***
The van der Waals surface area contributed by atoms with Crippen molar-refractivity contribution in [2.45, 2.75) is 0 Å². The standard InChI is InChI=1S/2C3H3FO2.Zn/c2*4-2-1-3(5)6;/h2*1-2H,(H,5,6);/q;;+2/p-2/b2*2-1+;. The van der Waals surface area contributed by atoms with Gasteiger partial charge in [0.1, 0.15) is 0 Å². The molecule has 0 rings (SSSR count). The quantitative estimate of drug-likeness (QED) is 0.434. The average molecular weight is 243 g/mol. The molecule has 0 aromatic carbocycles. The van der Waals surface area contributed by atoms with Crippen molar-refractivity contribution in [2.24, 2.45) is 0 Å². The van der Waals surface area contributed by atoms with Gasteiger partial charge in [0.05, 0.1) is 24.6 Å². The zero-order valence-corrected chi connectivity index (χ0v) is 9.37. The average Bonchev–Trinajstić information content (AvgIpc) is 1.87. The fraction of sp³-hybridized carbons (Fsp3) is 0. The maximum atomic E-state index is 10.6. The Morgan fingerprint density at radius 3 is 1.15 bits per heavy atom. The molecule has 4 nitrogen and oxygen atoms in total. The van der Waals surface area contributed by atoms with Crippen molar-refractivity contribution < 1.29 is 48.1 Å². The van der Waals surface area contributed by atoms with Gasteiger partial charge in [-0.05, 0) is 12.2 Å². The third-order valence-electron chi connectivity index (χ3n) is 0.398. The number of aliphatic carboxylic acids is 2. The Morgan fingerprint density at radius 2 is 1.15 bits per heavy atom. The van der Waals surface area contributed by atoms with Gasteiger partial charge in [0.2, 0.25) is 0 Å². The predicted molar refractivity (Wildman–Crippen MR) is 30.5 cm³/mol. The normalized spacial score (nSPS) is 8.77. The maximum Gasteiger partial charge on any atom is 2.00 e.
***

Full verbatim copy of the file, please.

The van der Waals surface area contributed by atoms with Crippen molar-refractivity contribution in [2.45, 2.75) is 0 Å². The standard InChI is InChI=1S/2C3H3FO2.Zn/c2*4-2-1-3(5)6;/h2*1-2H,(H,5,6);/q;;+2/p-2/b2*2-1+;. The van der Waals surface area contributed by atoms with Gasteiger partial charge in [0.1, 0.15) is 0 Å². The molecule has 0 rings (SSSR count). The quantitative estimate of drug-likeness (QED) is 0.434. The average molecular weight is 243 g/mol. The molecule has 0 aromatic carbocycles. The van der Waals surface area contributed by atoms with Crippen molar-refractivity contribution in [2.24, 2.45) is 0 Å². The van der Waals surface area contributed by atoms with Gasteiger partial charge in [0.05, 0.1) is 24.6 Å². The zero-order valence-corrected chi connectivity index (χ0v) is 9.37. The average Bonchev–Trinajstić information content (AvgIpc) is 1.87. The fraction of sp³-hybridized carbons (Fsp3) is 0. The maximum atomic E-state index is 10.6. The Morgan fingerprint density at radius 3 is 1.15 bits per heavy atom. The molecule has 4 nitrogen and oxygen atoms in total. The van der Waals surface area contributed by atoms with Crippen molar-refractivity contribution < 1.29 is 48.1 Å². The van der Waals surface area contributed by atoms with Gasteiger partial charge in [-0.05, 0) is 12.2 Å². The third-order valence-electron chi connectivity index (χ3n) is 0.398. The number of aliphatic carboxylic acids is 2. The Morgan fingerprint density at radius 2 is 1.15 bits per heavy atom. The van der Waals surface area contributed by atoms with Gasteiger partial charge in [0.2, 0.25) is 0 Å². The predicted molar refractivity (Wildman–Crippen MR) is 30.5 cm³/mol. The normalized spacial score (nSPS) is 8.77. The maximum Gasteiger partial charge on any atom is 2.00 e.